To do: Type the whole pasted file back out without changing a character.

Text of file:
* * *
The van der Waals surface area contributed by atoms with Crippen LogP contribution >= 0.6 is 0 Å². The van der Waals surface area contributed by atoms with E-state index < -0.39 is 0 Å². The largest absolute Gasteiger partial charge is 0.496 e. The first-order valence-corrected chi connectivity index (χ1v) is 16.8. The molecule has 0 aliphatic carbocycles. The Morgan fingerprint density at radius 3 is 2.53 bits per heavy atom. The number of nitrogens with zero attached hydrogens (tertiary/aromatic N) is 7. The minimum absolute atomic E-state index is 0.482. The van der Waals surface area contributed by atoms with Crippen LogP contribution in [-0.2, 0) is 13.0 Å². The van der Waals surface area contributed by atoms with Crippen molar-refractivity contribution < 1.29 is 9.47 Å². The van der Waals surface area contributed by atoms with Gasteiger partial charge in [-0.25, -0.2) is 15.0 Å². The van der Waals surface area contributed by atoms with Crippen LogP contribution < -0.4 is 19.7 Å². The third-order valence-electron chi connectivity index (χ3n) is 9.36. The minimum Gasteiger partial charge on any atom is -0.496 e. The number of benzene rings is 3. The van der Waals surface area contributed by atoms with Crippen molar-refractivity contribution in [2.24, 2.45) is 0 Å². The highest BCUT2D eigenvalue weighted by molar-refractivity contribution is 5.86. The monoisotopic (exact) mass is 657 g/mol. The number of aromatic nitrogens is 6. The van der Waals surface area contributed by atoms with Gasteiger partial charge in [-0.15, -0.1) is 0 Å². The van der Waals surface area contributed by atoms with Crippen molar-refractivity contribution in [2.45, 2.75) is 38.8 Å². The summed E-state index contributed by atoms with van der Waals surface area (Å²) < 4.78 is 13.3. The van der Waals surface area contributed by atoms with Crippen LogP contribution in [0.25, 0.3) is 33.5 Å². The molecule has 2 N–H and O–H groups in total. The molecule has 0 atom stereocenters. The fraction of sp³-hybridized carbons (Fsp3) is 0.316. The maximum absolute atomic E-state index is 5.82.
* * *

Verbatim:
The van der Waals surface area contributed by atoms with Crippen LogP contribution >= 0.6 is 0 Å². The van der Waals surface area contributed by atoms with E-state index < -0.39 is 0 Å². The largest absolute Gasteiger partial charge is 0.496 e. The first-order valence-corrected chi connectivity index (χ1v) is 16.8. The molecule has 0 aliphatic carbocycles. The Morgan fingerprint density at radius 3 is 2.53 bits per heavy atom. The number of nitrogens with zero attached hydrogens (tertiary/aromatic N) is 7. The minimum absolute atomic E-state index is 0.482. The van der Waals surface area contributed by atoms with Crippen LogP contribution in [-0.2, 0) is 13.0 Å². The van der Waals surface area contributed by atoms with Crippen molar-refractivity contribution < 1.29 is 9.47 Å². The van der Waals surface area contributed by atoms with Gasteiger partial charge in [-0.25, -0.2) is 15.0 Å². The van der Waals surface area contributed by atoms with Crippen LogP contribution < -0.4 is 19.7 Å². The third-order valence-electron chi connectivity index (χ3n) is 9.36. The minimum Gasteiger partial charge on any atom is -0.496 e. The number of benzene rings is 3. The van der Waals surface area contributed by atoms with Crippen molar-refractivity contribution in [2.24, 2.45) is 0 Å². The highest BCUT2D eigenvalue weighted by molar-refractivity contribution is 5.86. The monoisotopic (exact) mass is 657 g/mol. The number of aromatic nitrogens is 6. The van der Waals surface area contributed by atoms with Gasteiger partial charge in [-0.15, -0.1) is 0 Å². The van der Waals surface area contributed by atoms with Crippen molar-refractivity contribution in [2.45, 2.75) is 38.8 Å². The summed E-state index contributed by atoms with van der Waals surface area (Å²) < 4.78 is 13.3. The van der Waals surface area contributed by atoms with Crippen LogP contribution in [0.25, 0.3) is 33.5 Å². The molecule has 2 N–H and O–H groups in total. The molecule has 0 atom stereocenters. The fraction of sp³-hybridized carbons (Fsp3) is 0.316. The maximum absolute atomic E-state index is 5.82.